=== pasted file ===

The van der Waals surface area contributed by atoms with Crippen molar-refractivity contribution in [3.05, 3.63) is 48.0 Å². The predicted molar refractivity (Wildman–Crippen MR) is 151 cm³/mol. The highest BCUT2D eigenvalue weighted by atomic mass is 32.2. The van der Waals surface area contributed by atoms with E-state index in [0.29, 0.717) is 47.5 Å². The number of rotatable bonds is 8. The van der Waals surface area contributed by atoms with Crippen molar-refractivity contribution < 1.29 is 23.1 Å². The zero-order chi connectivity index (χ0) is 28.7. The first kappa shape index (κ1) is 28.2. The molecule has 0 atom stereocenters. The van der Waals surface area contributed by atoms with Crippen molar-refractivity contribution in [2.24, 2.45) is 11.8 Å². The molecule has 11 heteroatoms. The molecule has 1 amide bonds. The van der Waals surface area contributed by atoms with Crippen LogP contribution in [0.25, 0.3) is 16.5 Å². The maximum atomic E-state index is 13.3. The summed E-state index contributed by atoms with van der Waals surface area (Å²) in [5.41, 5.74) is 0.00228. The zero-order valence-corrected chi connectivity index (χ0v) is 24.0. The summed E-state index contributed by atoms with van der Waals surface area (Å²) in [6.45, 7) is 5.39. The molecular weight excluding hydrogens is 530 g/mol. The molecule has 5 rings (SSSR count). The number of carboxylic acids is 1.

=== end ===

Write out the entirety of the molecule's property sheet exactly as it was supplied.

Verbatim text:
The van der Waals surface area contributed by atoms with Crippen molar-refractivity contribution in [3.05, 3.63) is 48.0 Å². The predicted molar refractivity (Wildman–Crippen MR) is 151 cm³/mol. The highest BCUT2D eigenvalue weighted by atomic mass is 32.2. The van der Waals surface area contributed by atoms with E-state index in [0.29, 0.717) is 47.5 Å². The number of rotatable bonds is 8. The van der Waals surface area contributed by atoms with Crippen molar-refractivity contribution < 1.29 is 23.1 Å². The zero-order chi connectivity index (χ0) is 28.7. The first kappa shape index (κ1) is 28.2. The molecule has 0 atom stereocenters. The van der Waals surface area contributed by atoms with Crippen molar-refractivity contribution in [2.24, 2.45) is 11.8 Å². The molecule has 11 heteroatoms. The molecule has 1 amide bonds. The van der Waals surface area contributed by atoms with Crippen LogP contribution in [0.25, 0.3) is 16.5 Å². The maximum atomic E-state index is 13.3. The summed E-state index contributed by atoms with van der Waals surface area (Å²) in [5.41, 5.74) is 0.00228. The zero-order valence-corrected chi connectivity index (χ0v) is 24.0. The summed E-state index contributed by atoms with van der Waals surface area (Å²) in [6.45, 7) is 5.39. The molecular weight excluding hydrogens is 530 g/mol. The molecule has 5 rings (SSSR count). The number of carboxylic acids is 1.